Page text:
Tuesday, June 22, 2010

The Universal Language of Soccer...

My colorful U12 team includes: 2 Somali-Bantus, 1 Thai, 7 Bosnians and 5 home-grown Utica boys. Oh yeh, I was born in Japan (the Japanese are said to be the earliest players of soccer know as "Kemari" in Japan)

I coach youth soccer in Utica, and I can also be found playing pick up soccer with "the boys" at Proctor or at the field on Middle Settlement Rd., when I can find the time and the energy.

Whether I am coaching or playing, whether the players are homegrown Americans or recent refugees from Bosnia, Somalia, Thailand or Burma, there is one thing in common we all have; a pure love and joy for the sport of football-soccer. Ask any of these players about the outcome of recent World Cup matches, and they'll know not only the score, but most details of the game as well. This love of sport transcends our language barriers as I will often be approached at Proctor Park by Burmese boys who want to share a soccer field with them, or have Somali-Bantu boys wanting to "spar" with me and my soccer ball. They will play until there is no one left to play with, and only go home when there is no more light on the field.

When my teams practice they want to practice and scrimmage with our teams and when we have games they often come to watch. As a soccer purist, it is a delight for me to see the amount of activity there is on any given night at Proctor and South Parks in Utica. Refugee families are often out on weekends or evenings with their players, sharing in their favorite past-time. They enjoy the comraderie, the fun, and the beauty of being outdoors in the park on a beautiful summer day or evening.

You don't have to understand or love soccer to appreciate all that soccer does to help bridge people from all over the world and especially here in Utica. Some lovely summer evening head down to Proctor Park and catch a game under the lights, look around and listen, and experience soccer like millions of people around the world do every day.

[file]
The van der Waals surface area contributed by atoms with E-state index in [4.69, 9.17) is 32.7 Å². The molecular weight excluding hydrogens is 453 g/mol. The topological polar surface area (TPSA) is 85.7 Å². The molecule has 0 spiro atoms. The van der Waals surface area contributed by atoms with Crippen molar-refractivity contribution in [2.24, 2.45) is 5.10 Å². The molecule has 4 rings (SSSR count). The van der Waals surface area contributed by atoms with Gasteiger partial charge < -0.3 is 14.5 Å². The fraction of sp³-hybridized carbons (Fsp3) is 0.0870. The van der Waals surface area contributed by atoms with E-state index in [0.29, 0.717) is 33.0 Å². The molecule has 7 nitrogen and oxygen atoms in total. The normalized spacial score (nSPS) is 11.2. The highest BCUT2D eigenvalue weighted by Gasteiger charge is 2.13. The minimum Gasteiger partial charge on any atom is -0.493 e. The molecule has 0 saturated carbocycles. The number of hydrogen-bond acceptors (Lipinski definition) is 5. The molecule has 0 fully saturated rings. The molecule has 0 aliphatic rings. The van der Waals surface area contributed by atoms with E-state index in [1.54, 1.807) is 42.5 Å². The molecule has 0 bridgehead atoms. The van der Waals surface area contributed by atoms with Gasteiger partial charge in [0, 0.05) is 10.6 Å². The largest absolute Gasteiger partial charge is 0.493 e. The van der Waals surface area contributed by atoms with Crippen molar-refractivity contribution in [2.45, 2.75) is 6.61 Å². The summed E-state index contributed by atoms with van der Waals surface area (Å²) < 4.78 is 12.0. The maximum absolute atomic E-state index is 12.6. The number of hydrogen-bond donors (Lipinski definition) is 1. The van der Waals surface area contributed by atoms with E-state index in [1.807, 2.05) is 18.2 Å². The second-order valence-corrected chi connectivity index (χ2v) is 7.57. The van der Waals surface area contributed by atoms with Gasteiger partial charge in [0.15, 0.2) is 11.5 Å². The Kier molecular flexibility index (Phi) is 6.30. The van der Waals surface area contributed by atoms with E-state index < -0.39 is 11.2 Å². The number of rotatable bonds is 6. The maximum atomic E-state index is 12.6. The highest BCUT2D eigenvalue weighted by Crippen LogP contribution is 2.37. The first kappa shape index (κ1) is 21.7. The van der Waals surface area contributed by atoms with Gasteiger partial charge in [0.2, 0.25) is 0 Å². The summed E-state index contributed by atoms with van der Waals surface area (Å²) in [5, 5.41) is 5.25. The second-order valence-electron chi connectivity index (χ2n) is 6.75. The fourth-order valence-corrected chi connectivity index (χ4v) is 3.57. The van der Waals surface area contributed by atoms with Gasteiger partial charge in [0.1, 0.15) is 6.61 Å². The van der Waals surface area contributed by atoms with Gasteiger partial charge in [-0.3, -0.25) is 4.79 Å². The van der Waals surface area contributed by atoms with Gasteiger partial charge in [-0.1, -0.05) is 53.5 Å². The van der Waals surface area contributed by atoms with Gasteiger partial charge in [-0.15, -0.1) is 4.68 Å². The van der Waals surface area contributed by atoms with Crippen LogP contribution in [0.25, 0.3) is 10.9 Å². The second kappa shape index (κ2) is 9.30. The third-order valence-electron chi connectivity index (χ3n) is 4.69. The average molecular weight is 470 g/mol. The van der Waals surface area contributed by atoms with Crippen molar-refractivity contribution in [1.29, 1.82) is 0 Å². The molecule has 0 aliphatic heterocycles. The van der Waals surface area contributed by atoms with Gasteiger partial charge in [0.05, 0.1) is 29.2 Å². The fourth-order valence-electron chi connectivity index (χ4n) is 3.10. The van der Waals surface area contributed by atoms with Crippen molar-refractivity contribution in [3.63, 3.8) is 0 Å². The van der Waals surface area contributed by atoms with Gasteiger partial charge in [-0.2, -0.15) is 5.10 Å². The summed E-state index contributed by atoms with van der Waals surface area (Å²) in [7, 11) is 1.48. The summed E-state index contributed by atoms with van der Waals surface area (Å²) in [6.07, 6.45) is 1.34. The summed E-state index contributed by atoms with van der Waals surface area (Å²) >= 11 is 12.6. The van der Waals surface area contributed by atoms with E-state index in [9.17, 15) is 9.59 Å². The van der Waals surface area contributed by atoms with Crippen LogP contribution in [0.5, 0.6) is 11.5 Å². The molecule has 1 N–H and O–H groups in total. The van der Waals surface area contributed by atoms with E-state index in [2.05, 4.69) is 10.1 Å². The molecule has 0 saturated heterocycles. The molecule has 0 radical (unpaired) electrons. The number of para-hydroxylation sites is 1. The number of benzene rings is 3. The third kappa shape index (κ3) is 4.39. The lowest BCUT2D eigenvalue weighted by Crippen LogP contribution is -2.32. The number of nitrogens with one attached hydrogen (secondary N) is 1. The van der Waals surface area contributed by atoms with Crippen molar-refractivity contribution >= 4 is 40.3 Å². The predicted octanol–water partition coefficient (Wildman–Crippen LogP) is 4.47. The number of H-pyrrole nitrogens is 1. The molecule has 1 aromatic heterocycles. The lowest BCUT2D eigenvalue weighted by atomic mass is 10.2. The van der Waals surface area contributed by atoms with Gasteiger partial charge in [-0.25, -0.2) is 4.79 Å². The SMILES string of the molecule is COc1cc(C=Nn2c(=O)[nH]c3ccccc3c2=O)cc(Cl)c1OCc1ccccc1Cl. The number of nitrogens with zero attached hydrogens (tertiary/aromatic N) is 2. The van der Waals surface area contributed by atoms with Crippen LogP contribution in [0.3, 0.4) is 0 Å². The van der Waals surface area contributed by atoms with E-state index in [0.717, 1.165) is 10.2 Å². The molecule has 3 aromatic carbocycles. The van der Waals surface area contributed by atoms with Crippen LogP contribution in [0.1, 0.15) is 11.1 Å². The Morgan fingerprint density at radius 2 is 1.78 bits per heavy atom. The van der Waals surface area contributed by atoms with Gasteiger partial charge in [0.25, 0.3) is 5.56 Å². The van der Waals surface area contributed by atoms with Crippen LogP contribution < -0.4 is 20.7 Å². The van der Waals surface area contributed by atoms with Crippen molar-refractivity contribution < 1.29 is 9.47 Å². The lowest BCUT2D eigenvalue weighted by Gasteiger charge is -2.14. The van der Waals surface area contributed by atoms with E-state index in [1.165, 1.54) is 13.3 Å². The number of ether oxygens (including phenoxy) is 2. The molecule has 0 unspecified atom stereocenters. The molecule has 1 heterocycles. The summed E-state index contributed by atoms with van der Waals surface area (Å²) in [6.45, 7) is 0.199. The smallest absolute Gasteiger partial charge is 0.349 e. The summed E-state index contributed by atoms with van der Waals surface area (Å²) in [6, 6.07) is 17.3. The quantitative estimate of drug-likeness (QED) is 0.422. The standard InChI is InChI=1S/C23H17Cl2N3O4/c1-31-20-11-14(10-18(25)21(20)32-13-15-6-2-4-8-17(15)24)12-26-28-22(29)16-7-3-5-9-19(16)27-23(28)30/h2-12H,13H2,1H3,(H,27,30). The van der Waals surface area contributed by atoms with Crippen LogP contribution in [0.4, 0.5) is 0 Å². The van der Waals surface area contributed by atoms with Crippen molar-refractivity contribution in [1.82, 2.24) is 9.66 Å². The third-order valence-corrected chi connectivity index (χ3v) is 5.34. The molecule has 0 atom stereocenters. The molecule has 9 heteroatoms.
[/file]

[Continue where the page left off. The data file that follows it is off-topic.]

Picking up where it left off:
Monday, June 14, 2010

Is Rt 840 Destroying A Sensitive Wildlife Area?

The heavy usage by hundreds of residents daily, is a testament to the success of the DOT's Rt 840's recreational trail system. It affords the opportunity for many who normally would not have the opportunity, to get close to nature and all if affords.

It is not unusual to have families of geese or ducks resting in the grass with joggers or walkers passing closely by. Turtles often cross the walkways as they leave the marshes to find nesting sites, and deer often can be seen at waters edge at dawn or dusk.

Unfortutely, the irony is that many of these same animals that seek tranquility and safety, soon meet their demise as they cross or fly-over Rt 840. The 840 roadway was built right next to a section of treeless and exposed trails, and is only a 100 feet or so, from the edges of the marshes where you can often see ducks and geese swimming or resting in the grassy areas next to the road. These same animals find that the tranquility and peace they seek in this formerly secluded marsh, are threatened in much the same way the animals that once occupied the marshes between Sangertown and Commercial Drive were. Although the DEC tried to maintain duck nesting sites and to encourage certain species of wildlife at Sangertown, most have moved on or were hit by cars, as they tried to fly in to the marsh areas. And the same thing happens every week along 840. Next to the marsh area, hundreds of small birds, ducks, geese, turtles, fox, woodchucks and occassionally deer are run over as they attempt to cross or fly over to enter or leave the marsh area.

It leaves many to wonder why the DEC and it's planners would open up and expose a wildlife area like this, and put thousands of animals at risk without making some provision for this. Perhaps the best solution now might be to build a wall like the one that they put up in NY Mills to help discourage the wildlife from entering or leaving from the roadway area of Rt 840. Also, an added benefit would be that it would help buffer recreational users of the trail from annoying road noise and distraction.

This is especially important with new construction (New Hartford school bus depot, hotel, office bldgs) being proposed on both sides of 840. Wildlife should not be "squeezed" into ever narrowing areas of green areas set aside for them. Especially in a period when the area is not growing, but is diminishing in size. And we certainly cannot afford to subsidize careless and poorly planned suburban sprawl that is destroying not only pristine wildlife areas, but the character of the community. Just like at Sangertown Square, we will soon see fewer and fewer creatures along the 840 corridor, only more cars, paved lots, and resultant noise and pollution. Things which will only diminish the quality of life that we love here in the Mohawk Valley.